After spending what felt like years (just humor us) scouring social media for word on the second season of Netflix's The Umbrella Academy, could we finally be getting clues to some real news? Nothing against the teaser posters of Ellen Page, Tom Hopper, David Castañeda, Emmy Raver-Lampman, Robert Sheehan, Aidan Gallagher, and Justin Min that were released, but three months ago feels like three years in streaming time. And if we're being completely honest, after getting that update from Eric Kripke the other day teasing the second season of The Boys we were hoping TUA would follow suit. Well, on Monday morning they did (and it turns out we were right about the torso's identity in the previous tease).
On October 1, 1989, seven extraordinary humans were born. On July 31, 2020, they return to us for a second season. To mark the occasion, the cast released a home quarantine-staged performance of "I Think We're Alone Now" that hit us hard in "The Feels" (and someone should really check on Min at the end).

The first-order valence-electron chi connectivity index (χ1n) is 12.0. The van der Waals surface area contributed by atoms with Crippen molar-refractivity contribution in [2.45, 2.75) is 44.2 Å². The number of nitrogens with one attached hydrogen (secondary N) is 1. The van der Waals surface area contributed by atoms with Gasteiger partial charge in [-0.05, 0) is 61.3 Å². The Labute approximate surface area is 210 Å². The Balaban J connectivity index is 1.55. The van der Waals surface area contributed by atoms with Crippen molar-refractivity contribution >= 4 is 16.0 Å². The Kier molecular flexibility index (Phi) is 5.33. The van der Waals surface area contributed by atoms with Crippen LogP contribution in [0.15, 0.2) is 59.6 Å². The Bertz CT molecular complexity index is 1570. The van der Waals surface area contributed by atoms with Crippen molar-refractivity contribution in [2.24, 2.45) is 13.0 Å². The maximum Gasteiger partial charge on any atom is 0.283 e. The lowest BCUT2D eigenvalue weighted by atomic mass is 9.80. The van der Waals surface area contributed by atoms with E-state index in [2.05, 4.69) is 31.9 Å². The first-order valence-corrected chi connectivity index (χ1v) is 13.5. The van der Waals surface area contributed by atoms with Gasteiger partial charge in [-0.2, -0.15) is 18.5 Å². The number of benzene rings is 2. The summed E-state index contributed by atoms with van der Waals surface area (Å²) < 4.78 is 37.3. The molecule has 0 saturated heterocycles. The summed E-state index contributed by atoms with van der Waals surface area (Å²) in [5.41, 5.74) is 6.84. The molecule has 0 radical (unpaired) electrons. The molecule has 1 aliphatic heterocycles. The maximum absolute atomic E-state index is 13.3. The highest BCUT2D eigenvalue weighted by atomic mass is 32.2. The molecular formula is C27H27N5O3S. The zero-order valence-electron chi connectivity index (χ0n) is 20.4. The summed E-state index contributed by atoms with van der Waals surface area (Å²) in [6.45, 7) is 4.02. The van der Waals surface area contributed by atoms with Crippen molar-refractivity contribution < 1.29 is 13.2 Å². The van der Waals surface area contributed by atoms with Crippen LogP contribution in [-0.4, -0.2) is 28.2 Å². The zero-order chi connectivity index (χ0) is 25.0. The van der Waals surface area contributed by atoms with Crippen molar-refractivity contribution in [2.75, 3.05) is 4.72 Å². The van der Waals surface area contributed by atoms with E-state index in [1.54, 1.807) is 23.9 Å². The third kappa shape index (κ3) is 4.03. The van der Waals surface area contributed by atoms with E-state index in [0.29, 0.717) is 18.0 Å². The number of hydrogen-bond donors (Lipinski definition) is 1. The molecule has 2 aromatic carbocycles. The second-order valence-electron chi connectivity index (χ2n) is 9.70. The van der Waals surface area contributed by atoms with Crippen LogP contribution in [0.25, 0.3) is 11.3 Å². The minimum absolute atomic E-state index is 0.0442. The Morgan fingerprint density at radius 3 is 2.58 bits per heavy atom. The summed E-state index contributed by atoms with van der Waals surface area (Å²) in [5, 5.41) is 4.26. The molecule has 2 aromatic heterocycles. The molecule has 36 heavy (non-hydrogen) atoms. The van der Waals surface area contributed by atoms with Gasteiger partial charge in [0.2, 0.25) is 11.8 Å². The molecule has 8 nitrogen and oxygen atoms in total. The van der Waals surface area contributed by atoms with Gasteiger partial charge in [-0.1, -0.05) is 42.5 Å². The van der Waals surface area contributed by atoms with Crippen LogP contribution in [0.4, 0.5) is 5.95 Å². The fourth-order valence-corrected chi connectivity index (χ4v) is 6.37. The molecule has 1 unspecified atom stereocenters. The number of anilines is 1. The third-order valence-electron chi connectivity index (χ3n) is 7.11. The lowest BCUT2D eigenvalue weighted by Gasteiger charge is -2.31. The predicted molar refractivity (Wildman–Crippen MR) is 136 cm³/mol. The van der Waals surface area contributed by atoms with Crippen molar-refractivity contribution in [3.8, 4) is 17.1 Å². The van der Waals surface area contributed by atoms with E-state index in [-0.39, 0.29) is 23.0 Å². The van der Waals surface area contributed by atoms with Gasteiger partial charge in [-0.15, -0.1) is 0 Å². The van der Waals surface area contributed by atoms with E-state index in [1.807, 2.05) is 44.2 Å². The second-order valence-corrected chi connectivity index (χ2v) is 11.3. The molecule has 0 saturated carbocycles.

In March, series creator/EP Steve Blackman took to Instagram to show the team working hard on post-production on the live-action adaptation of Gerard Way and Gabriel Ba's comic book series. Then last month, Min offered us a personal glimpse into how ADR (Automated Dialog Replacement) recording was going (otherwise known as "looping"). At the beginning of May, Min shared an image from a Zoom meeting with EP Jeff King, Kripke, and the cast that shifted our hopes into overdrive.
Here's a look at what appears to be the season's episode titles and writers, according to the WGA site. We're avoiding assigning them specific episode numbers until they're confirmed, but the running order for the season could be as follows (with writers included): "743" (Bronwyn Garrity and Roberto Askins), "A Light Supper" (Aeryn Michelle Williams), "OGA for OGA" (Nikki Schiefelbein), "Right Back Where We Started" (Blackman), "The End of Something" (Blackman), "The Frankel Footage" (Mark Goffman), "The Majestic 12" (Garrity), "The Seven Stages" (Goffman and Jesse McKeown), "The Swedish Job" (McKeown), and "Valhalla" (Robert Askins). Just a quick reminder that all of this is unofficial until it's official, but they do have us curious.